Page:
Thursday Apr 03, 2008

Work IT catching up with home IT

At long last my home directory in the Office has caught up with my home directory at home and the one on my laptop and now lives on ZFS. Even better the admins have delegated snapshot privileges for my home directory to me. So now I have a scrip that snapshots my home directory every time I insert my smart card:

#!/bin/ksh -p

now=$(date +%F-%T)

exec mkdir $HOME/.zfs/snapshot/user_snap_$now

This is then called using utaction:

utaction -c ~/bin/sh/snap 

Which is in turn started automatically via the session magic that gnome does (Preferences->Sessions->Start Up Programs).


You will notice that I use mkdir to create the snapshot this is great as it allows me to run the script on an NFS client but does prevent me from doing a recursive snapshot which if I had other file systems I would like.

Update. I just realised that my nautilus script is now useful at work. Cool.

Thursday Sep 06, 2007

nautilus meets zfs snapshots

After ZFS saved the day earlier in the week I wanted to get to the stage where the email to me was not required, at least if the user is on the a Solaris system.

So I've updated my zfs_versions script which you will recall prints out all the versions of a file that exist on a zfs file system. The new script has an additional flag so that it can better support a nautilus script that allows you to highlight a file, then it will list all the versions of that file, not all the snapshots, but all the distinct versions of the file.




Choose the show_versions script. In a fit of recursion you can see the example is for the show_versions script




Finally select the version you want:




It will then open a nautilus window in the directory that contains the version of the file. What is more it even works over NFS.

You need 2 scripts:

  1. zfs_versions, this must be in your path without the .tcl postfix.

  2. show_versions. This has to be stored in the .gnome2/nautilus-scripts directory in your home directory.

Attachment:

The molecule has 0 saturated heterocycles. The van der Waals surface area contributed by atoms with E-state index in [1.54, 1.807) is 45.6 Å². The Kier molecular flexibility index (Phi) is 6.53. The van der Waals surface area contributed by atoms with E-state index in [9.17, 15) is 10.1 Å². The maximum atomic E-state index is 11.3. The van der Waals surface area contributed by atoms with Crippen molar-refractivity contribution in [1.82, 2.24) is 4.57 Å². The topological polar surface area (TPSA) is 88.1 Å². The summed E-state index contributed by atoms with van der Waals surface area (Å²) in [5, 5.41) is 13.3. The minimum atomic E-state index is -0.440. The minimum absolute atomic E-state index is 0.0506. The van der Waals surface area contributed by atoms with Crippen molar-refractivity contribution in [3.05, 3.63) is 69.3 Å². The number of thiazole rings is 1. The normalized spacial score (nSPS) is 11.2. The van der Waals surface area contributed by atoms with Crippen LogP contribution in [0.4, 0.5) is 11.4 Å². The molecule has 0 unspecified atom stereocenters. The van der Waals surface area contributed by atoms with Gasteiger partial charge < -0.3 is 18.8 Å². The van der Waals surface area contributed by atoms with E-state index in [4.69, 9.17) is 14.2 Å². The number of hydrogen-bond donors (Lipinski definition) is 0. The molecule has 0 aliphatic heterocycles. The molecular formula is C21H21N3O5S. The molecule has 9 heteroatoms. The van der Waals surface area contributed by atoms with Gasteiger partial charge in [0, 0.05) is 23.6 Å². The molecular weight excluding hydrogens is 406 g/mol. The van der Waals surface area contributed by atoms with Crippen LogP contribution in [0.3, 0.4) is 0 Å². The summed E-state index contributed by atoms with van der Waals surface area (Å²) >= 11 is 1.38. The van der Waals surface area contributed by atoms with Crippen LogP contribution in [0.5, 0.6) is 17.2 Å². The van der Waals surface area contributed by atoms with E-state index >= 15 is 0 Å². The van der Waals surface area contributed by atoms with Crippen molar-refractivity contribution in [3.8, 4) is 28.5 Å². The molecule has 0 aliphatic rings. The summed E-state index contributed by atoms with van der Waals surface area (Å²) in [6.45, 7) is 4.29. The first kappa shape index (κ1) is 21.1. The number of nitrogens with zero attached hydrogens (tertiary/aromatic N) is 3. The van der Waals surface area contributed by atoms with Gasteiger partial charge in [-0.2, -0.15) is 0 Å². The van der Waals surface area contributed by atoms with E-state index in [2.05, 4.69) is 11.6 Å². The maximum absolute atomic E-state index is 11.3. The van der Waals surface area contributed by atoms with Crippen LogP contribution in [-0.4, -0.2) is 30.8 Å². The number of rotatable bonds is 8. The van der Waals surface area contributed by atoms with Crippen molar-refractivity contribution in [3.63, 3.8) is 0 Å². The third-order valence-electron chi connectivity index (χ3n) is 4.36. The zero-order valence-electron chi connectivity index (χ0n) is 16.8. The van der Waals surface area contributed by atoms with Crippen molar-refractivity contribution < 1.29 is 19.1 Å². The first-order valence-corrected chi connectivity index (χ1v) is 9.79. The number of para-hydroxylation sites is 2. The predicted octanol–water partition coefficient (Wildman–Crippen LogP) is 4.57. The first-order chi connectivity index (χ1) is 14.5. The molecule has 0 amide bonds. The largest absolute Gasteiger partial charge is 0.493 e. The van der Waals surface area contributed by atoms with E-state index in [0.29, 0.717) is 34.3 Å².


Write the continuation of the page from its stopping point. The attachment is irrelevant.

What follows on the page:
Make both scripts mode 755 and then run “nautilus -q”.

Things to note.

It considers the file to be the path to the file. So if you rename a file you will not see revisions with the old name. It would be really cool if there was a way to get all the versions of a file without resorting to doing an exhaustive search of the file system, but there is not.

I don't know how to make the available to all users without messing in each ~/.gnome2 directory. If you do then add a comment.

Hat tip to Sandip for alerting me to nautilus scripts.

Monday Sep 03, 2007

ZFS saves the day

I just got this email1 from a user of my home server:
I have need of your rinky dinky back up system.
There is a file in My_Documents\\Correspondence called "XXXXXX" which I have overwritten somehow in error. Can you get the orginal back? I created it last week (Monday I think) and have not updated it since, except to overwrite it today!!

Well it turns out I can:


# /home/cjg/bin/sh/zfs_versions 'XXXXXX.odt' 
/home/user/.zfs/snapshot/day_2007-08-27-01:01/My_Documents/Correspondence/XXXXXX.odt
/home/user/.zfs/snapshot/hour_2007-09-03-12:00/My_Documents/Correspondence/XXXXXX.odt
/home/user/.zfs/snapshot/minute_2007-09-03-12:30/My_Documents/Correspondence/XXXXXX.odt
/home/user/.zfs/snapshot/minute_2007-09-03-12:50/My_Documents/Correspondence/XXXXXX.odt
/home/user/.zfs/snapshot/hour_2007-09-03-13:00/My_Documents/Correspondence/XXXXXX.odt
# 

Choose your version.


1I've anonymized the email.

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This is the old blog of Chris Gerhard. It has mostly moved to http://chrisgerhard.wordpress.com

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